Green Party files for election recount in Wisconsin
“The Commission is preparing to move forward with a statewide recount of votes for President of the United States, as requested by these candidates,” Commission Administrator Michael Haas said in a statement on the agency’s website.
The move follows comments by Green Party presidential candidate Jill Stein earlier on Friday that her push for election recounts in Wisconsin, Michigan and Pennsylvania was aimed at assessing the integrity of the U.S. voting system, not at undermining Republican Donald Trump’s White House victory.
Since launching the recount campaign on Wednesday, Stein has raised more than $5 million. The Green Party said it wants to raise $7 million for the recounts, including the cost of legal fees.
The Green Party has said that despite the millions it has raised to fund the recounts, it could not guarantee any would occur and that if its requests were denied or there were surplus funds, it would use the money to push for voting system reforms.
Stein, who won just 1 percent of the national vote herself, told CNN that while there was no evidence of tampering or other voting errors in the election, only a full review in those states would give Americans confidence in the results.
“This was a hack-riddled election,” she said, pointing to hacking before the vote of political organizations and individual email accounts, as well as recent media reports citing concerns by computer security experts.
The deadline to request the Wisconsin recount was Friday afternoon, while for Pennsylvania the deadline is Monday and for Michigan Wednesday.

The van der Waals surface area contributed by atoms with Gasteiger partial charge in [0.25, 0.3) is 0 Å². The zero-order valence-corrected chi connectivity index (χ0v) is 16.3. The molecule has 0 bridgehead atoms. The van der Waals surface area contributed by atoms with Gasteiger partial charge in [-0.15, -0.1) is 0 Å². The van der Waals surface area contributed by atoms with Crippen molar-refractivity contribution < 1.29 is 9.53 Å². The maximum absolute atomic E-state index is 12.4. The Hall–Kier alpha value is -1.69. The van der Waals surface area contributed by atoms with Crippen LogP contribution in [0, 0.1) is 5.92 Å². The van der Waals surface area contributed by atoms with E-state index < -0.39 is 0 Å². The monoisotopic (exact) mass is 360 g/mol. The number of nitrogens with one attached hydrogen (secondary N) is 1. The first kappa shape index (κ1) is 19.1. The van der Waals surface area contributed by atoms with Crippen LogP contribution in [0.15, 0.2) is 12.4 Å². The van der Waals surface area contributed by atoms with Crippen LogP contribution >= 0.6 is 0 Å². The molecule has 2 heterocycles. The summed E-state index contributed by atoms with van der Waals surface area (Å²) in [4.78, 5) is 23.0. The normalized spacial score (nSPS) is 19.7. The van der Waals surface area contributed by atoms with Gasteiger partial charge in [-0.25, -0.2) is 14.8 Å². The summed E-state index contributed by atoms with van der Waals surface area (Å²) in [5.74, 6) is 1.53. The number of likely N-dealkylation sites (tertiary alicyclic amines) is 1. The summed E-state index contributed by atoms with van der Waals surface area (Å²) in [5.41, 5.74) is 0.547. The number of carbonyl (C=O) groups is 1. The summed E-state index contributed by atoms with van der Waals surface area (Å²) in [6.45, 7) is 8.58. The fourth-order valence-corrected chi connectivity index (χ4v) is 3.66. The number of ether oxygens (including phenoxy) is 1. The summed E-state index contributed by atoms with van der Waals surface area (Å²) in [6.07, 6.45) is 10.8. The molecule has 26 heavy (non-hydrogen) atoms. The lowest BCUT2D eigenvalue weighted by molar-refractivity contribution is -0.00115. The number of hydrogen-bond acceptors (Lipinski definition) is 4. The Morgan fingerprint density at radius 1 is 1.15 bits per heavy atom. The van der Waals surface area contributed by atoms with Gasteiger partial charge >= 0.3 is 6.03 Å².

Wisconsin’s Haas said that with a federal deadline of Dec. 13 to complete the recounts, county boards of canvassers might have to work evenings and weekends.
The other petitioner for a recount in the state was third-party candidate Rocky Roque De La Fuente, the commission statement said.
Although Trump won narrowly in Wisconsin, Michigan and Pennsylvania, the margins make it highly unlikely that any recounts would end up giving Clinton a win in all three states, which would be needed for the overall presidential election result to change. Trump beat Clinton in Pennsylvania by 70,010 votes, in Michigan by 10,704 votes and in Wisconsin by 27,257 votes.
The presidential race is decided by the Electoral College, or a tally of wins from the state-by-state contests, rather than by the popular national vote. The Electoral College results are expected to be finalised when electors meet on Dec. 19.
Trump surpassed the 270 electoral votes needed to win, although once the final tallies of votes are in, Clinton will have won the national popular vote by more than 2 million votes.
Asked if she was trying to upset Trump, Stein told CNN “Absolutely not,” adding that she also did not back Clinton.
A representative for Trump’s transition team on Thursday had no comment on Stein’s effort. In a Twitter post on Thursday, senior Trump adviser Kellyanne Conway cited a New York Times article and mocked Clinton supporters who “can’t accept the election results.”
Clinton has not commented on Stein’s effort, and a representative for her did not reply to a request for comment. -Reuters